vampire to follow his bloodsucking life. The sexuality of Carmilla
was even more graphically pictured in The Vampire Lovers, Hammer
Films' 1970 production, in which the unclad Carmilla and Laura romped freely
around their bedroom.
From these and similar early soft-core productions, two quite different sets
of vampire films developed. On the one hand were pornographic vampire films
that featured nudity and sex. Amongst the earliest was Dracula (The Dirty
Old Man) (1969), in which Count Alucard kidnapped naked virgins to
fulfill his sexual and vampiric needs. Spanish director Jesus Franco
produced La Countess aux Seins Nus (1973) (released in video in the
United States as Erotikill), in which Countess Irena Karnstein (a
character derived from Carmilla) killed her victims in an act of fellation.
(These scenes were cut from the American version.) The trend toward
pornographic vampire movies culminated in 1979 with Dracula Sucks
(also released as Lust at First Bite), a remake of Dracula which
closely followed the 1931 movies.  It starred Jamie Gillis as Dracula.  More
recent sexually explicit vampire movies include Dracula Exotica
(1981), also starring Gillis; Gayracula (1983), a homosexual film;
Sexandroide 1987; Out for Blood (1990); Princess of the
Night (1990); and Wanda Does Transylvania (1990). Most of these
were shot in both hard-core and soft-core versions.
The Vampire In Love
The pornographic vampire movies were relatively few in number and poorly
distributed. Of far more importance in redefining the contemporary vampire
were the novels and films that transformed the evil monster of previous
generations into a romantic lover. The new vampire hero owed much to Chelsea
Quinn Yarbo's St. Germain. In a series of novels beginning with Hotel
Transylvania (1978), St. Germain emerged not as a monster, but as a man
of moral worth, extraordinary intellect, and captivating sensuality. He even
occasionally fell in love. He was unable to have ordinary sexual relations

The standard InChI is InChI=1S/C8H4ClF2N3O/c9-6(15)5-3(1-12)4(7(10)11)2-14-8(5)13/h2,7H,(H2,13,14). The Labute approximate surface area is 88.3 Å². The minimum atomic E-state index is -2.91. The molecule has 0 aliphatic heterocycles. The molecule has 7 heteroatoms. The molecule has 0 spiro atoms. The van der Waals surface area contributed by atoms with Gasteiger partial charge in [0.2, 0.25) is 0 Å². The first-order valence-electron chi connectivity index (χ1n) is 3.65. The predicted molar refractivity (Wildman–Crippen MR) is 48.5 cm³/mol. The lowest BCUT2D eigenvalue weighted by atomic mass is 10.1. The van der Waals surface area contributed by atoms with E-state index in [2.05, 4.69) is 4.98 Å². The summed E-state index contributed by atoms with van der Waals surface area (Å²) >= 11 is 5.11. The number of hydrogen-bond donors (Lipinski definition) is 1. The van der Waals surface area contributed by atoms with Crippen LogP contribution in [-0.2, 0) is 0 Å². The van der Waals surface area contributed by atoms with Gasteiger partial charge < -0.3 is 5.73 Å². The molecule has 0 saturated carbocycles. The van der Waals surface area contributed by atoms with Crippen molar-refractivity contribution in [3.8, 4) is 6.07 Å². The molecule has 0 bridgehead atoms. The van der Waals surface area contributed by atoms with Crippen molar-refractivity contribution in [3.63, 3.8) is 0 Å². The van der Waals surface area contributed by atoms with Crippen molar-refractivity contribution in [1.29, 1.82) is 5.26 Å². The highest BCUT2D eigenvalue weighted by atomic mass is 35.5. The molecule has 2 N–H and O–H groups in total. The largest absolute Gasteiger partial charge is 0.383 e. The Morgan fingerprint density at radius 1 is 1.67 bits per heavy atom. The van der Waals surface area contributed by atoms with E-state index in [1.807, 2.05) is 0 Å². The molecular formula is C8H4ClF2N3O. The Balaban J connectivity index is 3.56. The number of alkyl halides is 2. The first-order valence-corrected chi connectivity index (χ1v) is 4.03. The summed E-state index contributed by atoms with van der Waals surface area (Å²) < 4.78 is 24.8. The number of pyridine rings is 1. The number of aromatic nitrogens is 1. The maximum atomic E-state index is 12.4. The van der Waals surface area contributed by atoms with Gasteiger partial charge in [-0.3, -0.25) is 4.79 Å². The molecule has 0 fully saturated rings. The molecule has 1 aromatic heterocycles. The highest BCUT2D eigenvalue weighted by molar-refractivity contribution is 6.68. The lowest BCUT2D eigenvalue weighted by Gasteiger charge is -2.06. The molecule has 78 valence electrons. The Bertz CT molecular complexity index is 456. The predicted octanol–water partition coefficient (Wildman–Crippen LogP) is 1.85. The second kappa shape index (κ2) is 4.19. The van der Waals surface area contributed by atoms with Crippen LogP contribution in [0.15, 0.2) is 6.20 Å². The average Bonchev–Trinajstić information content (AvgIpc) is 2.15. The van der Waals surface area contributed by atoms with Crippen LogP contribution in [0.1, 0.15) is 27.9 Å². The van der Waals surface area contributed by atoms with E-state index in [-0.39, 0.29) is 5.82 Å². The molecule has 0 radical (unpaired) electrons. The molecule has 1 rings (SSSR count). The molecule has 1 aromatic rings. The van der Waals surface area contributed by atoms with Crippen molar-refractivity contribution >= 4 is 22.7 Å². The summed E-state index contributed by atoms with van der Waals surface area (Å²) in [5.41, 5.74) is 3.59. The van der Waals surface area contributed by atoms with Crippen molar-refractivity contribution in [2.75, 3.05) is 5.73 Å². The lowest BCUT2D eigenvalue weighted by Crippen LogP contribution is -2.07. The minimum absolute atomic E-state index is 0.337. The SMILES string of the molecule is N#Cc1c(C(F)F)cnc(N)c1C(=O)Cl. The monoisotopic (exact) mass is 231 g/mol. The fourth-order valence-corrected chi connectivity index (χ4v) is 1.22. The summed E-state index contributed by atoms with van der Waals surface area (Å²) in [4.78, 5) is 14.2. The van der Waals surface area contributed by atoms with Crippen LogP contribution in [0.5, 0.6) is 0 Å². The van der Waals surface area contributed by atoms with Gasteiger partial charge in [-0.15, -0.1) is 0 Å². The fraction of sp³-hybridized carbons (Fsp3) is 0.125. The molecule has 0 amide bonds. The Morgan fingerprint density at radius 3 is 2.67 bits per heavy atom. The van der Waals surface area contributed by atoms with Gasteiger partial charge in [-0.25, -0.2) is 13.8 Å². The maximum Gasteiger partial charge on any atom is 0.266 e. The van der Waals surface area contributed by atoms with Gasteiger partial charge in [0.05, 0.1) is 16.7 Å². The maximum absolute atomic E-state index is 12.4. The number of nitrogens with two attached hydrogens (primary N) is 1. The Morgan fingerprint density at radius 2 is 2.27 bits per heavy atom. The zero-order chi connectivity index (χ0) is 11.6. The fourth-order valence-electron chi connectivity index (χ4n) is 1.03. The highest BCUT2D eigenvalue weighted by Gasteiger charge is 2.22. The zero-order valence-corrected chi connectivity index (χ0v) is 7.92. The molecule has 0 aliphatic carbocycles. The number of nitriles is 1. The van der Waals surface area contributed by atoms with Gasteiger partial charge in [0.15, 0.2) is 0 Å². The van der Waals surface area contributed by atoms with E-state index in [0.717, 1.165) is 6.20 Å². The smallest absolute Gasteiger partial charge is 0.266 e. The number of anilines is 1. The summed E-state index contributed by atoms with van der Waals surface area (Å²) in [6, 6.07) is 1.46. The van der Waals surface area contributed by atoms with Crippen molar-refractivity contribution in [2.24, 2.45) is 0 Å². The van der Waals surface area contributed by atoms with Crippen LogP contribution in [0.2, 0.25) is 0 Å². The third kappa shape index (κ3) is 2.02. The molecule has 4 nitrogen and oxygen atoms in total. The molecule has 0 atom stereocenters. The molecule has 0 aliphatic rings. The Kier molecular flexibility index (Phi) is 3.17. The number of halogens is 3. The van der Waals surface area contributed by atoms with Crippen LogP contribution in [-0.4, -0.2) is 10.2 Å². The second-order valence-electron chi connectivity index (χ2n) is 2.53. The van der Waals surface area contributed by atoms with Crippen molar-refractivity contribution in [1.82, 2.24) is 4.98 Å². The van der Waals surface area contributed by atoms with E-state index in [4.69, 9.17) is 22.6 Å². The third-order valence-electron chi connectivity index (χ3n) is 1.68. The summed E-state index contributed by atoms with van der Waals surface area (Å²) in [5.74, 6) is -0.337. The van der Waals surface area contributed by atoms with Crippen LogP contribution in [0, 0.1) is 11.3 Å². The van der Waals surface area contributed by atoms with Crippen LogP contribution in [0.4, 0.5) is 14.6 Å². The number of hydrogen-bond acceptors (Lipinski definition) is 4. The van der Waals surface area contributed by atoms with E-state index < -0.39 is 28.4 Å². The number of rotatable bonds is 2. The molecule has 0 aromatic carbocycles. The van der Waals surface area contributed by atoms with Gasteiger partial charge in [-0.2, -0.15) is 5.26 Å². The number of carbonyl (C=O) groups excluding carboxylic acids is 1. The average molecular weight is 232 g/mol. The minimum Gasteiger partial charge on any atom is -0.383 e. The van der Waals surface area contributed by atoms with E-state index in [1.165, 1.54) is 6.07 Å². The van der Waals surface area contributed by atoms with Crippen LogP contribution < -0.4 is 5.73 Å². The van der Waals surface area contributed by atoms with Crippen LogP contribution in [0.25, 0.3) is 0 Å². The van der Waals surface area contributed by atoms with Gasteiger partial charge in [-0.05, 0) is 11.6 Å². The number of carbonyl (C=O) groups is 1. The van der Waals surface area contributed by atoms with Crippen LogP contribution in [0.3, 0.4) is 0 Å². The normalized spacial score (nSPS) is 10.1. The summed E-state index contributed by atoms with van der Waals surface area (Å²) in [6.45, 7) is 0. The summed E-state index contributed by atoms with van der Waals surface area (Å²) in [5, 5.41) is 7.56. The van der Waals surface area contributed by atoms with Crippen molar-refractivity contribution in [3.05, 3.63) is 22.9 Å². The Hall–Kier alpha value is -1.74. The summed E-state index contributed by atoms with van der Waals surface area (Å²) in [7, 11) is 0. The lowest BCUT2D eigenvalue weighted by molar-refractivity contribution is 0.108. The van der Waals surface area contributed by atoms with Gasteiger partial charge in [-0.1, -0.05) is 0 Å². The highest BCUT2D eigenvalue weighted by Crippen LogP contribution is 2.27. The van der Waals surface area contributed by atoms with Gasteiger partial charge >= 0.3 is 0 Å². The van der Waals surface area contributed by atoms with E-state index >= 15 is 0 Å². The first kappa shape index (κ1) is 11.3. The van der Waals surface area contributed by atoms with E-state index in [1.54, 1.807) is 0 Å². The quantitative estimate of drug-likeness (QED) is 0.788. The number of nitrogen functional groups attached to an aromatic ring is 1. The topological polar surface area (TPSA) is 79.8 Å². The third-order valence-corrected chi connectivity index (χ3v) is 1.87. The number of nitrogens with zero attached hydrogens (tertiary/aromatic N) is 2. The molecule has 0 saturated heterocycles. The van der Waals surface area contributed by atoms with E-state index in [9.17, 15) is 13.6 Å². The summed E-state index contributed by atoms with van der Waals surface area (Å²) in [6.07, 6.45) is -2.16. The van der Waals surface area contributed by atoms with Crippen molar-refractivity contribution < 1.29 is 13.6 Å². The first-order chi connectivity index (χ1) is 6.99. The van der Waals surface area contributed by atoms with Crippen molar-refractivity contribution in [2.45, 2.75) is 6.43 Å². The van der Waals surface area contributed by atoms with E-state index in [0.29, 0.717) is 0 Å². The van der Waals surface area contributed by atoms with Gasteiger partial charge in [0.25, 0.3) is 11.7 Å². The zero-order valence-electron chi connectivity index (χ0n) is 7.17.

because he could not have an erection. However, his bite conveyed an intense
experience of sexual bliss that women found to be a more than adequate
At the time Yarbo was finishing Hotel Transylvania, a new stage
production of Dracula, The Vampire Play in Three Acts had become a
hit on Broadway. The play was the first dramatic production of
Dracula to reintroduce the scene in which Dracula forced Mina to
drink his blood. The scene, a rape-like experience in the novel, had been
transformed into one of seduction. In 1979 the larger populace was
introduced to this more sensual Dracula when Frank Langella recreated his
stage role for the motion picture screen. He presented Dracula as not only a
suave foreign nobleman, but as a debonair, attractive male who drew his
victims to him by the sheer power of his sexual presence. The scenes in
which Lucy, over the objections of her elders, rushed to Carfax to join her
lover and drink his blood completed a transformation of Dracula from mere
monster into a hero who lived up to the movie's billing: "Throughout history
he has filled the hearts of men with terror, and the hearts of women
Langella's Dracula directly informed the more recent production of Bram
Stoker's Dracula under the writing and direction of Francis Ford
Coppola. Coppola not only brought the vampire into proper society but turned
him into a handsome young man who, with his money and foreign elegance, was
able to seduce the betrothed Mina from her wimpish fiancé. He returned the
final blood drinking scene to her bedroom, revealed Dracula at his most
human, and made their lovemaking the sensual climax of the movie's love
story subplot, which Coppola had added to explain Dracula's otherwise
irrational acts against the British family he had assaulted.
The transformation of the vampire into a hero lover was a primary element in
the overall permeation of the vampire myth into the culture of late 20th
century America (which included the emergence of the vampire in humor and
the vampire as moral example). As such, the contemporary vampire has had to
deal with a variety of sexual patterns. Television detective Nick Knight
developed an ongoing relationship with a researcher who was trying to cure
him. Mara McCunniff, the centuries old vampire of Traci Briery's The
Vampire Memoirs, was overtaken by her sexual urges for three days each
month at the time of the full moon. In Domination, Michael Cecilone
placed his vampires in the world of sadomasochism. Lori Herter's romance
novels elevated the vampire as the object of female fantasies.
The response to the conscious development of the vampire as a sexual being
has almost guaranteed future exploration in fictional works. Prisoners of
the Night, a periodical of vampire fiction that appears annually, has
focused on sexuality in several issues. Editor Mary Ann B. McKinnon has
added an impetus to exploring the theme in her fanzine, Good Guys Wear
Fangs, which covers good-guy vampires, most of them romantic heros. Such
sexualizing of the vampire, while departing from the common image of the
vampire as mere monster, has not been foreign to the creature itself. From
the beginning, seductive sexuality has existed as an element of the
literary vampire, comingling with that of the monstrous, and goes far to
explain the vampire's appeal relative to it's monstrous cousins.
by Lady Silvereyes